Two apples a day for two weeks increased the number of Bifidobacteria (that’s the primary type of good gut bacteria in your colon), as well as other good gut bacteria including Lactobacillus and Enterococcus. That’s gut food at it’s greatest!

And when the good gut bacteria increases, it slowly crowds out the bad bacteria, creating a shift in your microbiome that has positive effects on all aspects of your physical and mental health; reaching far beyond what’s happening in your gut!

Like other soluble fiber, pectin also acts as a powerful broom, helping to sweep toxins and waste from your digestive tract.

The last piece of pectin merit that I want you to know about is that pectin appears to increase acetic acid which helps balance the acidity in the large intestines and throughout your entire digestive tract. This might be why eating an apple is a traditional remedy for relieving acid reflux and similar symptoms.

Ready to eat some apples?

Here’s the gut lovin’ apple pie my super sweet nutrition team created to help me (and my microbiome) celebrate my birthday.

Join me for a slice!


Superfood Apple Pie with Salted Date Caramel

Apple PieWhen it comes to apple pie, pectin serves as a molecular glue. The tarter and less ripe the apple, the more strongly the pectin binds the apples together so they don’t turn to mush. That’s why summer is a perfect time for picking a peck of pectin-rich apples!

ingredients

walnut crust

  • 6 large medjool dates, pitted
  • 2 cups raw walnuts
  • 1 heaping tspn cinnamon
  • ½ tspn vanilla extract
  • ¼ cup coconut flour
  • 1-2 Tbspn coconut oil
  • pinch of salt

apple filling

  • 4 large apples (fuji or gala are perfect), washed and thinly sliced
  • 2 tspn ground cinnamon
  • 1 tspn ground ginger
  • 2 Tbspn lucuma powder
  • 2 Tbspn water

salted date caramel

  • 6 large medjool dates, pitted
  • ¼ tspn vanilla extract
  • 1 Tbspn coconut oil
  • 1/3 – ½ cups water
  • pinch of salt

preparation

Preheat oven to 350°F

For your crust:
Blend dates in high speed blender or food processor. Once creamy, add all other crust ingredients and blend until well combined (chunks of walnuts are ok!).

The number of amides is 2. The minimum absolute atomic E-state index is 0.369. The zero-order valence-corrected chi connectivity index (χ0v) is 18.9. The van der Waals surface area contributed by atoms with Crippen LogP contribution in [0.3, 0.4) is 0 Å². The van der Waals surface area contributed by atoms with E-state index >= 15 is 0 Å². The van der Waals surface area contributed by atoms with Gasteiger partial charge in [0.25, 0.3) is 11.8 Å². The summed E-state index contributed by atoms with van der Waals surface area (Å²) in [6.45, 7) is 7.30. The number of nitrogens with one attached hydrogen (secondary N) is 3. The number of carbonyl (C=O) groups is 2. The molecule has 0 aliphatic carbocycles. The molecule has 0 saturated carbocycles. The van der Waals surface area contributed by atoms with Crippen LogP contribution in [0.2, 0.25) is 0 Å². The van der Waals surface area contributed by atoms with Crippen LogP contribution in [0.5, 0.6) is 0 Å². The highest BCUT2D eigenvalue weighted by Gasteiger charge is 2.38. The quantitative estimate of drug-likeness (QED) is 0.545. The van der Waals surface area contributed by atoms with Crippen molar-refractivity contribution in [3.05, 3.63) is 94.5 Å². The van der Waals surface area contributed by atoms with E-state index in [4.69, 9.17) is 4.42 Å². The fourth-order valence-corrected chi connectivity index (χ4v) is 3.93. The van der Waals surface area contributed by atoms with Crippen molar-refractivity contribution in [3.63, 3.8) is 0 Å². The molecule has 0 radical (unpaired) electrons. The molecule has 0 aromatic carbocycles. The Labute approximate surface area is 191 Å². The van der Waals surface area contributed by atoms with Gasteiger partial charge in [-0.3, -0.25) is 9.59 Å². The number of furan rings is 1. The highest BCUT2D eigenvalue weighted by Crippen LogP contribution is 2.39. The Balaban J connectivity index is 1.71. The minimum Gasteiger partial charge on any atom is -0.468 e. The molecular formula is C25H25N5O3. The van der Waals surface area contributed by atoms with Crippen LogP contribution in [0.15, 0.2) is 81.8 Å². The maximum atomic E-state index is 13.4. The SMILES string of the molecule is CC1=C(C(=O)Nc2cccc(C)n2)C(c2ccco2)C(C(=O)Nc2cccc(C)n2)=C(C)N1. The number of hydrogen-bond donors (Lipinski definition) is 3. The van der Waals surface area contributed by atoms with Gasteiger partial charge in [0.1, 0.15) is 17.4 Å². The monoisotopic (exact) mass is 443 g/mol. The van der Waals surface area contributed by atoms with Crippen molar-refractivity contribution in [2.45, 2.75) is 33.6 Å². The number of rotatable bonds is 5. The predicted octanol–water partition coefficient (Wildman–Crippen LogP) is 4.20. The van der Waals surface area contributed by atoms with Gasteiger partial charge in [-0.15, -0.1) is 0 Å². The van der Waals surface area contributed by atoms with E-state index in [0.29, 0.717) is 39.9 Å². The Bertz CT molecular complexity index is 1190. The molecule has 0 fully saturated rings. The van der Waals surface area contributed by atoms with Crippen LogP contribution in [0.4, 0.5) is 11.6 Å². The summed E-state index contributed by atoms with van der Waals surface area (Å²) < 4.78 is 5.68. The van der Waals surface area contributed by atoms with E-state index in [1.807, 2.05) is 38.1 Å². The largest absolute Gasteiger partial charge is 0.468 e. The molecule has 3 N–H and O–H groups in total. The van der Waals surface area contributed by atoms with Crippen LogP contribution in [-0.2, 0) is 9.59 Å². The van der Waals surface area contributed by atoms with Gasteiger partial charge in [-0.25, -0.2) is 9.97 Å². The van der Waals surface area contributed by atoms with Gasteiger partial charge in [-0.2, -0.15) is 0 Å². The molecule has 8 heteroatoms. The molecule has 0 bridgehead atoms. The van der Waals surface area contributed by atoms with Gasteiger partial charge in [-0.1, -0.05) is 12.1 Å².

Use coconut oil to grease a 9-inch tart or pie pan and press mixture evenly to the bottom and slightly up the sides. Bake for 5-10 minutes.

For your filling:
Thinly slice apples (a mandolin is perfect here!)

Toss apples with remaining filling ingredients until well coated.

For your caramel:
Blend all ingredients in a high speed blender or food processor until completely smooth. Add more water to get the desired caramel consistency.

Put it all together:
Add half the apples to the pre-baked crust in an even layer. Spread 1/3 of the date caramel over the apples in a thin layer. Add remaining apples.

Cover pie with parchment paper and an oven-safe pot lid (to prevent the apples from drying out). Bake, covered, for 25-30 minutes. Remove lid and bake uncovered for another 5-10 minutes. Allow to cool completely and enjoy!

P.S. You’ll likely have some leftover caramel sauce but hey, it’s my birthday so have a little extra drizzle on top! Trust me, you’ll want more!

your gut lovin’ homework?

Find out if an apple (or two) a day does indeed keep the doctor away!

Here’s to sweet summer weekends.

Warmly,
Andrea Nakayama

 

Homemade Pectin

Apple Slice

Making homemade jam or jelly is a real treat, especially when the summer berries are bursting with flavor.

Traditional recipes call for sugar (lots of it!), but you can easily make jam with no added sweetener or swap in coconut sugar, raw honey or even stevia.

And if your recipe calls for pectin, you can save your apple scraps and make a homemade pectin that’s free of all preservative and chemicals.

Check out this recipe from Ginger Test Kitchen to make pectin in a few simple steps.

As always, remember that we’re each unique and we all respond differently to new ingredients. While introducing more fruit and pectin to your diet, be sure to start low and go slow. If you have a delicate GI and have any concerns, please consult your dedicated healthcare provider.



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Your comments and feedback are always welcome. Is there an ingredient you'd like to learn more about? Is there a nutrition class you always wish existed? Let me know!